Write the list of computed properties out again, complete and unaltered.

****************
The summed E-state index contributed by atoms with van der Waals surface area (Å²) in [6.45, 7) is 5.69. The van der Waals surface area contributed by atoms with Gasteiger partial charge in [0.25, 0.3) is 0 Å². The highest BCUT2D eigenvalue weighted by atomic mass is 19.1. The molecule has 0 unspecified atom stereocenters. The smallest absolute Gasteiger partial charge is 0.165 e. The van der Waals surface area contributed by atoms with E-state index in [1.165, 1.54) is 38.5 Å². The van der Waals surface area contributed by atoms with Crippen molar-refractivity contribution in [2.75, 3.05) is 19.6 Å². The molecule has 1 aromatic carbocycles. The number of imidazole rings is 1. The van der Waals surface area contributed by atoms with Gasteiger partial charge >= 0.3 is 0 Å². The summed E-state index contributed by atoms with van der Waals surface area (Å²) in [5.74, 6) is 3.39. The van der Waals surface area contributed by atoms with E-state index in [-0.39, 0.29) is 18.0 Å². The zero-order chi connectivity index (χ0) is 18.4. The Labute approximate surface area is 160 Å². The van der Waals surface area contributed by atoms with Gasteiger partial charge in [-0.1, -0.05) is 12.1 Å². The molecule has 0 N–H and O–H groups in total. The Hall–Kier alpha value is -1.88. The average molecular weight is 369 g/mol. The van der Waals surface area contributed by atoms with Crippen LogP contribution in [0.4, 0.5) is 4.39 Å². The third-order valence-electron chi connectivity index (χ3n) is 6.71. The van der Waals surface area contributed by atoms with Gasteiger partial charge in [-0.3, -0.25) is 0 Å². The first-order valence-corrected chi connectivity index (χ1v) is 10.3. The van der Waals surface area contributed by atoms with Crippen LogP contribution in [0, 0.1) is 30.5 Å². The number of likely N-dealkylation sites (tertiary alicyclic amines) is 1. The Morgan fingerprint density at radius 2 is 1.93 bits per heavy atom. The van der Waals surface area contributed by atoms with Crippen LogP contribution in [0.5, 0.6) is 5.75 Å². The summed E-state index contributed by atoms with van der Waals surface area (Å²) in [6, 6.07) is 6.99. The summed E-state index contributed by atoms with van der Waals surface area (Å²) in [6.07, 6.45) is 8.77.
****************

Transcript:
The summed E-state index contributed by atoms with van der Waals surface area (Å²) in [6.45, 7) is 5.69. The van der Waals surface area contributed by atoms with Gasteiger partial charge in [0.25, 0.3) is 0 Å². The highest BCUT2D eigenvalue weighted by atomic mass is 19.1. The molecule has 0 unspecified atom stereocenters. The smallest absolute Gasteiger partial charge is 0.165 e. The van der Waals surface area contributed by atoms with E-state index in [1.165, 1.54) is 38.5 Å². The van der Waals surface area contributed by atoms with Crippen molar-refractivity contribution in [2.75, 3.05) is 19.6 Å². The molecule has 1 aromatic carbocycles. The number of imidazole rings is 1. The van der Waals surface area contributed by atoms with Gasteiger partial charge >= 0.3 is 0 Å². The summed E-state index contributed by atoms with van der Waals surface area (Å²) in [5.74, 6) is 3.39. The van der Waals surface area contributed by atoms with E-state index in [-0.39, 0.29) is 18.0 Å². The zero-order chi connectivity index (χ0) is 18.4. The Labute approximate surface area is 160 Å². The van der Waals surface area contributed by atoms with Gasteiger partial charge in [-0.1, -0.05) is 12.1 Å². The molecule has 0 N–H and O–H groups in total. The Hall–Kier alpha value is -1.88. The average molecular weight is 369 g/mol. The van der Waals surface area contributed by atoms with Crippen LogP contribution in [0.4, 0.5) is 4.39 Å². The third-order valence-electron chi connectivity index (χ3n) is 6.71. The van der Waals surface area contributed by atoms with Gasteiger partial charge in [-0.3, -0.25) is 0 Å². The first-order valence-corrected chi connectivity index (χ1v) is 10.3. The van der Waals surface area contributed by atoms with Crippen LogP contribution in [0, 0.1) is 30.5 Å². The number of likely N-dealkylation sites (tertiary alicyclic amines) is 1. The Morgan fingerprint density at radius 2 is 1.93 bits per heavy atom. The van der Waals surface area contributed by atoms with Crippen LogP contribution in [0.5, 0.6) is 5.75 Å². The summed E-state index contributed by atoms with van der Waals surface area (Å²) in [6, 6.07) is 6.99. The summed E-state index contributed by atoms with van der Waals surface area (Å²) in [6.07, 6.45) is 8.77.